Complications can also occur if the fund declines in value from the day of divorce to the day of distribution by the plan administrator.  Say the value of the 401k was only $160,000 on the day of distribution (a drop of $20,000 in value). Is it fair to distribute $40,000 to your ex-spouse? Clearly not and some plan administrators may reasonably reject such a request. This is why it may be better to write a QDRO in terms of a percentage of units in a fund – if the fund has 500 units then your spouse receives 250 units – whatever they are worth on the day of distribution.

Even more problematic is a defined benefits scheme (or DBS). Here a pension contribution buys a certain benefit after retirement (such as 50% of your final salary for life after twenty years service). Typically the proportion of the final salary may fall or rise depending on years of services. The pension may also be indexed to inflation, carry a lump sum option, or other benefits. Although complex calculations can be involved, the simplest method might be to award of percentage of the benefit when you retire to your ex-spouse based on the length of the marriage.  The percentage may be contentious – let’s assume your receive 50% of your final salary after 20 years service but only 20% of your final salary after ten years service. Let’s assume you were married for the first ten years but then served another 20 years in the company. Should your ex-spouse receive 10% or 25% of your final salary? What if the situation were reversed – not married the first ten years and married the second ten years? Often this will just come down to the judge making a ruling rather than the parties reaching a agreement.

Naturally, all of this can become much more interesting when multiple DCS and DBS accounts are involved!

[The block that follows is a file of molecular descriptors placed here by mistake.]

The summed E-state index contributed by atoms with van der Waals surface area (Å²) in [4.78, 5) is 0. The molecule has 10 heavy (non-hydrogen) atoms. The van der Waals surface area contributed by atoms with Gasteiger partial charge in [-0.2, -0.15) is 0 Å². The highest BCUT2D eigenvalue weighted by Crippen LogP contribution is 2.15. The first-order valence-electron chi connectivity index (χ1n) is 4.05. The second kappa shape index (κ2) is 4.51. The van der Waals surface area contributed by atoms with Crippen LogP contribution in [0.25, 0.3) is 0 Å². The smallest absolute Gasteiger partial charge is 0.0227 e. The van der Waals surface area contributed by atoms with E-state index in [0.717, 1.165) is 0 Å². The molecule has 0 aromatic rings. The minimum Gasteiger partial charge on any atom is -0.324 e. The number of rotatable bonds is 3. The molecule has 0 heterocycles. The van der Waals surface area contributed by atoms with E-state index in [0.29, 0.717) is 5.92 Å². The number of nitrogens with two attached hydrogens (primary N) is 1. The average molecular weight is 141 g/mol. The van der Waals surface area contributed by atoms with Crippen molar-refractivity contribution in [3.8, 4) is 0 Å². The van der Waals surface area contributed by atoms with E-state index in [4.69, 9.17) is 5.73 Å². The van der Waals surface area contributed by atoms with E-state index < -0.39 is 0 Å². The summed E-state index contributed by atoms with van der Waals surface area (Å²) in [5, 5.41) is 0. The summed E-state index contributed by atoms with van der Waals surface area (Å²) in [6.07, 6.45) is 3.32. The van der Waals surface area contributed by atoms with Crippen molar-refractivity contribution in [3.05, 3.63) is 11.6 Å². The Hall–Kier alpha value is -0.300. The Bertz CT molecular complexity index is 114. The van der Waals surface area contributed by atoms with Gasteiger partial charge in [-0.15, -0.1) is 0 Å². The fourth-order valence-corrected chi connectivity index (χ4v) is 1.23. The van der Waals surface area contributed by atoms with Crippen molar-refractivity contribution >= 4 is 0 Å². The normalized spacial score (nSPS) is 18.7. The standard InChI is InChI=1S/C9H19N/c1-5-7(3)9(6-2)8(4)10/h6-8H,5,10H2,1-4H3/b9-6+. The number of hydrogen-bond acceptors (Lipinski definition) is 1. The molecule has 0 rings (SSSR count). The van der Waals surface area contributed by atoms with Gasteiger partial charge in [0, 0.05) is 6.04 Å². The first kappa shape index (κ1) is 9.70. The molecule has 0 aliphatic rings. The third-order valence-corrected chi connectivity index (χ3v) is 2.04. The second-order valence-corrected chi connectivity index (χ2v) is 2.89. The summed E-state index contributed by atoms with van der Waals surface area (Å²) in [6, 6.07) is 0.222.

Limits to Discovery

July 1, 2008

In a previous post , I provided an example of a request for production of documents in pre-trial discovery. In this post, I consider the limits to discovery.

As we saw, discovery can be conducted with a request for production of documents (an RFP), through interrogatories (literally twenty questions), and depositions (taking oral testimony).

Pre-trial discovery has often been labelled as “fishing expedition” because of the breadth of requests that can be made. For instance, you can ask for all of your spouse’s payslips for the past five years. At the end of the day, the trial judge (or discovery commissioner) is the only one that can determine if your discovery requests are excessive.  You will need to petition the court (via a motion) for the judge to make a ruling.

In general, the court may curtail the scope of discovery “if it determines that the burden, expense, or intrusiveness of that discovery clearly outweighs the likelihood that the information sought will lead to the discovery of admissible evidence.”   Burden refers to time, cost to dollars, and instrusiveness to the notion of a right to privacy. For instance, should your ex-spouse be able to read all of your emails since your separation?  

Something is discoverable, “if it might reasonably assist a party in evaluating the case, preparing for trial, or facilitating settlement” and this is usually interpreted very liberally – it does not have to be something that can introduced into evidence at the trial. At the end of the day, the judge (or discovery commissioner) will have to make a determination on how burdensome, costly, or instrusive the request and the benefit of the insight that the requesting party may gain.

The judge may be particularly sensitive to whether the same information could be obtained another way or whether the request is duplicative. For instance, requesting five years of payslips to determine your income when the same information is available through the tax returns you have already provided may be seen as unnecessarily burdensome.  Once again it is up to the judge.

On the bright side, priveleged information is generally not discoverable (such as a letter between you and your lawyer or a conversation between you and your doctor).